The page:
results for "italian"
We enjoyed this featured dish at the Agriturismo de Carvalho in Friuli.
We developed this recipe using several traditional ones for this famous Italian specialty.
America knows this Italian favorite as chicken cacciatore (hunter's-style), but it's really alla cacciatora, named in honor of the hunter's wife.
This dish, based on one from the book My Calabria (See book review), matches meaty swordfish steaks with a rustic, briny sauce of tomatoes, olives, and capers.
This simple recipe reveals the flavor superiority of san marzano tomatoes.
This recipe is a twist on the Italian classic fritto misto with the use of rabbit.
This southern Italian classic might be named after the cheese that tops it—but some Sicilians think the title comes from palmigiana, their dialect word for ''shutter'', describing the way the eggplant slices are often overlapped.
David Pasternack, the chef at the New York City restaurant Esca, uses a combination of olive oil and canola oil to make this classic Italian dish.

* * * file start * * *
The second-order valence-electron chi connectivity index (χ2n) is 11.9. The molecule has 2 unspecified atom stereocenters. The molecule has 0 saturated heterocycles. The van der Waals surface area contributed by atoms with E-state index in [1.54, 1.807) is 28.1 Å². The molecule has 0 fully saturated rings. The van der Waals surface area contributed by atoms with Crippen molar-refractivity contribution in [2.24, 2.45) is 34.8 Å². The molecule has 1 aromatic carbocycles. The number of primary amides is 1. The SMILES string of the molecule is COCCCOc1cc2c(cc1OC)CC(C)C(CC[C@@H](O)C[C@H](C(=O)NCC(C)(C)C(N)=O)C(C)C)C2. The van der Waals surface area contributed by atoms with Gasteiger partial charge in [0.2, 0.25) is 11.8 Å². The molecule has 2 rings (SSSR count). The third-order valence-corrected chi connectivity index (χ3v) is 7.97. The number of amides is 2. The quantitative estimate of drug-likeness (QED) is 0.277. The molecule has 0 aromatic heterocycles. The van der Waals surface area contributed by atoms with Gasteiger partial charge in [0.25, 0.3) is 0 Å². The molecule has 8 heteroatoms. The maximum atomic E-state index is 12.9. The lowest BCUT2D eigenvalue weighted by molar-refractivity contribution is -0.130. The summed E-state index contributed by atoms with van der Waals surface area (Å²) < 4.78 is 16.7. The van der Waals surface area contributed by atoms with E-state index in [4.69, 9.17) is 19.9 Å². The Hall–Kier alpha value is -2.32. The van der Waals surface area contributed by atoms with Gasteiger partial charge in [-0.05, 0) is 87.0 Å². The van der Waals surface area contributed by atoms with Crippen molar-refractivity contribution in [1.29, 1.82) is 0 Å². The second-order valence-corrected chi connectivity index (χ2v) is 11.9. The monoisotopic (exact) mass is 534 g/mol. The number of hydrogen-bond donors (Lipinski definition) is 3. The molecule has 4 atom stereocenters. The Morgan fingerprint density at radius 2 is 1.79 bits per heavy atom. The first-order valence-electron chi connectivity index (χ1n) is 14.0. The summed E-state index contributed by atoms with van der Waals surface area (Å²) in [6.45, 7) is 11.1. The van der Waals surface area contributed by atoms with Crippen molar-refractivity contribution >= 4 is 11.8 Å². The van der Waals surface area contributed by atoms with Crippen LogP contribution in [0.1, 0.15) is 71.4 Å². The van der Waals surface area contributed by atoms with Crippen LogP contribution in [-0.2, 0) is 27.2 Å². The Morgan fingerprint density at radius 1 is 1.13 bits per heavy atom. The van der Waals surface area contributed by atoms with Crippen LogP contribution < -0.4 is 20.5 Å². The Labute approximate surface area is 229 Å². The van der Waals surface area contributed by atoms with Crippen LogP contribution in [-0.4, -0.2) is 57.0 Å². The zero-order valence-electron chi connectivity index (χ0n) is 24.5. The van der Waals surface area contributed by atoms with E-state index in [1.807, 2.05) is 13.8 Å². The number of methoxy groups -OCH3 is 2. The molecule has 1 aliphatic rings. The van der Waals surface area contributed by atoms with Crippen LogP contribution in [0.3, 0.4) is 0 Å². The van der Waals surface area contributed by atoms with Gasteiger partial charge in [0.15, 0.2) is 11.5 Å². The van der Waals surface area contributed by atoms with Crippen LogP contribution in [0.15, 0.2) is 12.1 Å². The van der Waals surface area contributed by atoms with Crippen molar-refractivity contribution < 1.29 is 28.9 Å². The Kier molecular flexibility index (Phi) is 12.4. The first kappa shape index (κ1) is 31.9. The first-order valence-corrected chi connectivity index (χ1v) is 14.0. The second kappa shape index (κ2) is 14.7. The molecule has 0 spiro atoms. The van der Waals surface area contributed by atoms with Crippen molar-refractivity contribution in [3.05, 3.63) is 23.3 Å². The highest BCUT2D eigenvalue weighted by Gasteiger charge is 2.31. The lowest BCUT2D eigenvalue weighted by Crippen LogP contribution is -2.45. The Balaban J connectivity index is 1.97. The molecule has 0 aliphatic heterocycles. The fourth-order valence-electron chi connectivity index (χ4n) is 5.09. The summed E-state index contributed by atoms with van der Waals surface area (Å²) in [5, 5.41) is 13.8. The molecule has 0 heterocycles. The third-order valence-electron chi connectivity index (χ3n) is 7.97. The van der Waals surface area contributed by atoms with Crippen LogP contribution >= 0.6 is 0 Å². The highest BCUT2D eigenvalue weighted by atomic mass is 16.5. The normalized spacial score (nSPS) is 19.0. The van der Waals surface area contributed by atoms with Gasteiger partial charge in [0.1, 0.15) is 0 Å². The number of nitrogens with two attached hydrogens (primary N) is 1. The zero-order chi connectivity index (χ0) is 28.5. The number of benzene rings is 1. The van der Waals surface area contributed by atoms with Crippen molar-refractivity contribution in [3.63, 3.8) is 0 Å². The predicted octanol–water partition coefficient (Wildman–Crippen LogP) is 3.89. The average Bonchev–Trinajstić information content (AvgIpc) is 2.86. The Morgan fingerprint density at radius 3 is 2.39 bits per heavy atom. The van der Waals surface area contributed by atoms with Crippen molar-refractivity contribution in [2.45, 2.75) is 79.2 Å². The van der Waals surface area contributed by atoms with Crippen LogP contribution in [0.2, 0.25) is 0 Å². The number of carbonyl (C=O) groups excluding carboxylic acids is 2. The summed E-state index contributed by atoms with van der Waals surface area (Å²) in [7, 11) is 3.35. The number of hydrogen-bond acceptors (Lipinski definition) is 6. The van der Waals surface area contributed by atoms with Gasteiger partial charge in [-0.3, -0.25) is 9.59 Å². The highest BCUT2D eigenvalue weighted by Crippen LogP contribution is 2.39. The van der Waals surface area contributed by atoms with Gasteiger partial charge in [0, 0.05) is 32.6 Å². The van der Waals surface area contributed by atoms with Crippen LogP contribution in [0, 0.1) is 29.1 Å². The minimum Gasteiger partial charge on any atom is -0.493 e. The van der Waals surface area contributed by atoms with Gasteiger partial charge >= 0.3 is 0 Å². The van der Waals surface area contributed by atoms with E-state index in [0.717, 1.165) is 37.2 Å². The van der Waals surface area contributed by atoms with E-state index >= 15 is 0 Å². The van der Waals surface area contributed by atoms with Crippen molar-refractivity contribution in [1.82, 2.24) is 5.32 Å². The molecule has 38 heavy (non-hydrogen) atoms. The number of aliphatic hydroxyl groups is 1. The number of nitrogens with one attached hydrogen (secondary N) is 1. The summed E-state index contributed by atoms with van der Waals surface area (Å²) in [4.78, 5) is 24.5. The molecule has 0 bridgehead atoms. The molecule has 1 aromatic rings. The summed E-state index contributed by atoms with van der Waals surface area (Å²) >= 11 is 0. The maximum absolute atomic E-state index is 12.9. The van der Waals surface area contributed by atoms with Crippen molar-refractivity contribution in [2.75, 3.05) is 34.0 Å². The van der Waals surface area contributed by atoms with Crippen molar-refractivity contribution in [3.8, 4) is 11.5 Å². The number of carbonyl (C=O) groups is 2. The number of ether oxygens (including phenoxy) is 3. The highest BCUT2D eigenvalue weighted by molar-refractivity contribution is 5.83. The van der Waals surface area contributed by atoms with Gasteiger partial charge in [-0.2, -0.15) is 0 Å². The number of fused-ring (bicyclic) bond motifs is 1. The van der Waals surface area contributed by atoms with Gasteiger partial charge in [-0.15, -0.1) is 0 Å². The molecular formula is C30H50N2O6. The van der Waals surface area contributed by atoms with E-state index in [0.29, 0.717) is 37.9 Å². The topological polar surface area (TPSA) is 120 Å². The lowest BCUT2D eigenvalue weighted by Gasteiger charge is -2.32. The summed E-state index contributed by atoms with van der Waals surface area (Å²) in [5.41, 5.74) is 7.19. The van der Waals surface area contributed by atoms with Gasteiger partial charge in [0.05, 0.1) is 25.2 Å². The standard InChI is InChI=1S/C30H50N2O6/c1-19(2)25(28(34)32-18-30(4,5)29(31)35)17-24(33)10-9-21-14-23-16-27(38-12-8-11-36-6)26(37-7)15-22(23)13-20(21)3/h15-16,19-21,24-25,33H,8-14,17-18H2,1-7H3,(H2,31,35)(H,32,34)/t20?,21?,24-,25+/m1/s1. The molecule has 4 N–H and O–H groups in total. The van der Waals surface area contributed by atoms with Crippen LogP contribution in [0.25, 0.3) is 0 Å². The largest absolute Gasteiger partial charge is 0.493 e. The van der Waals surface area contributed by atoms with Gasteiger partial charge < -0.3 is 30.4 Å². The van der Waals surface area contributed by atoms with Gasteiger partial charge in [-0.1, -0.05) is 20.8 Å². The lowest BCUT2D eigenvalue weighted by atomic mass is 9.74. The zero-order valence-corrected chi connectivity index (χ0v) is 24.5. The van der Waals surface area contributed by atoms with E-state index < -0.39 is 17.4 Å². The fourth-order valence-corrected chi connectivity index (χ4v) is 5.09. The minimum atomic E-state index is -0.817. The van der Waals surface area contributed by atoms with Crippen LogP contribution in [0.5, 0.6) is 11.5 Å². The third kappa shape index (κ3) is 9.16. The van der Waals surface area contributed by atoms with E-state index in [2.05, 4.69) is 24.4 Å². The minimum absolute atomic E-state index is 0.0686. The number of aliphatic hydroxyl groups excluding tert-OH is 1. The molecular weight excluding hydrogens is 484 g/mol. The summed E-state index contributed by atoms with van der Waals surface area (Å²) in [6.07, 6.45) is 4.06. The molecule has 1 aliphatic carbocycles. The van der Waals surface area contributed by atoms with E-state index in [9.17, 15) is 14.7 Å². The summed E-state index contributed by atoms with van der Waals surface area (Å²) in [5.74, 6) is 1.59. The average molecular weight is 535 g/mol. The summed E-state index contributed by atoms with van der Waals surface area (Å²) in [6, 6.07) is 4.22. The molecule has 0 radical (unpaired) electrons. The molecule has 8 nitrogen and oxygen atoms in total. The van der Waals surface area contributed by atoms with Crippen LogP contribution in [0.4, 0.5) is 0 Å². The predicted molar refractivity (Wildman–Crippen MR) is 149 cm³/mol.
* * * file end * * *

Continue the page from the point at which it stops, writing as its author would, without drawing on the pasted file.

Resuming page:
This is an updated Niçois version of Genoa’s classic torta pasqualina, or Eastertide torta (itself probably dating from the 16th century and often filled with Swiss chard instead of artichokes).
This signature pizza of both Naples' Starita and New York City's Don Antonio pizzerias is at first fried, then slathered in a rich marinara sauce before it is quickly baked to melt the mozzarella.
A delicious marriage of creamy beans and mussels, this fragrant dish, adapted from a recipe in the Geometry of Pasta (Quirk Books, 2010), is made from a melange of mixed, leftover pasta, called pasta mista.
These juicy pork chops topped with halved cherry peppers, have been a menu staple at Bamonte's restaurant in Williamsburg, Brooklyn, since the 1950s.
Italy's puttanesca sauce, briny with anchovies, olives, and capers, pairs well with swordfish or any other meaty fish.
Milan-style breaded beef cutlet, which is itself so popular in Argentina that, along with the empanada, it is considered a national dish.
This is an adaptation—by Dirt Floor Cellars chief (and Cakebread Cellars chef) Richard Haake—of a traditional Neapolitan specialty. The dish's name literally means crazy water.
This savory recipe highlights the Tuscan affinity for white beans.
This recipe for this Venetian classic was shared with us by Al Covo, the restaurant where we had the best fritto misto in Venice.